At our end of the commute, in Lake County, where Leadville is the only town, all the mines have shut down, other than a few mom-and-pop operations. Our end is a busted town, and a Superfund site, where the mess of the early mining rushes is being cleaned up. Our historic brick buildings, artifacts of the mining era, hold only feeble pulses of life. Our swimming pool is broken and dry. Our community survives in pieces, with two out of three workers commuting to the resort counties.
Memories fade and die off, but there are still enough of us ex-miners left to pose the questions: Was our community better off in the mining era, or is it better now as a colony of the New West recreation and lifestyle economy? And if we're not better off now, who is to blame?
Mining has a reputation for booms and busts and tearing up the landscape, but that's only part of the story here.
There would be no town here at all, if not for mining. Built at the nosebleed altitude of 10,152 feet, close to Colorado's tallest peaks, Leadville boasts of being the nation's highest incorporated town. The cold and snow can seem ruthless, and just breathing feels like work. It took the powerful draw of minerals to pull people here.
When mining began 140 years ago, at first there were many precipitous ups and downs, as early miners chased gold and silver, zinc and lead. Even amid the chaos, though, historic Leadville showed huge vitality. Three Colorado governors and two Denver mayors started building their economic and political fortunes here, along with business dynasties that led to the Guggenheim art museum and the May department store chain.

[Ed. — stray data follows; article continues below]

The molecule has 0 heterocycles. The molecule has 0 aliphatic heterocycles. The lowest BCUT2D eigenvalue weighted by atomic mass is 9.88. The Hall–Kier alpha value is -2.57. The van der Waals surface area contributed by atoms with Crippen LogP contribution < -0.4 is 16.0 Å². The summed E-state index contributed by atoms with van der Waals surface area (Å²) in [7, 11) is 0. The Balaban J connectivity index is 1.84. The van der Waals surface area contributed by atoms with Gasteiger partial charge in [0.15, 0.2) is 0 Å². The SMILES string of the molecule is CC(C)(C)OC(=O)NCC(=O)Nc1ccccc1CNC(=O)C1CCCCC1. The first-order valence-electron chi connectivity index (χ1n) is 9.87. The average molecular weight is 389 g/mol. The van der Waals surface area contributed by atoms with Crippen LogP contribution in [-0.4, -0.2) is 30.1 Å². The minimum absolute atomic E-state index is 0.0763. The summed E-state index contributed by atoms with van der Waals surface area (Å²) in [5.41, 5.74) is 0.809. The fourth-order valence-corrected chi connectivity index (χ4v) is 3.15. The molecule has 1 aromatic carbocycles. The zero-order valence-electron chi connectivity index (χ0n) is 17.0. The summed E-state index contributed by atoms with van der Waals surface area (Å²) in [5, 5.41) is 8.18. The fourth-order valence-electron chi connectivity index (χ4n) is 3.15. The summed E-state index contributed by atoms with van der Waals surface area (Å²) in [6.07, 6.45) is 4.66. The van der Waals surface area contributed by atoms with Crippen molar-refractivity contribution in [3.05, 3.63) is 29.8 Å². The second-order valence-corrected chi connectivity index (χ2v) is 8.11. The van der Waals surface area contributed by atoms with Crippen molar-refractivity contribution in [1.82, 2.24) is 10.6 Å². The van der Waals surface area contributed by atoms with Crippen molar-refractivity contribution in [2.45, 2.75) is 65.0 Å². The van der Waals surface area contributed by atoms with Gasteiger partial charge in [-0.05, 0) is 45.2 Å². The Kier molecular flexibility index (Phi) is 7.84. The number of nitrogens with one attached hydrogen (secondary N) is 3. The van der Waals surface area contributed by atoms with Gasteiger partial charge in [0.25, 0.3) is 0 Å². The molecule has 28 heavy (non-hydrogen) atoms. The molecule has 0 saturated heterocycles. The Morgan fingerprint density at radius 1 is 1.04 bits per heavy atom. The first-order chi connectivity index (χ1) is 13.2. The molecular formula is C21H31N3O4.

None of Leadville's legendary 19th century gold and silver booms ever matched molybdenum's long-term prosperity. When a mountain of moly was discovered, and the mineral became essential as a hardener of steel during World War I, the Climax Molybdenum Company took over the mountain in 1919. Up through the 1970s, the Climax Mine had only one layoff, a temporary idling of only 50 workers.
Miners at first cursed the Climax diggings as "that hellhole near the sky," and 81 died on the job over the years, mostly in underground accidents. But miners gained leverage by organizing union locals in 1944, and they pushed for improvements and benefits. While Climax extracted an incredible $4 billion in molybdenum ore, it returned $1 billion in cumulative wages to a total of 60,000 people - not only hard laborers, but also a dozen kinds of engineers, scientists, technicians, doctors, nurses and other professionals. In the Climax heyday, Lake County had by far the highest per capita income of any rural Colorado county.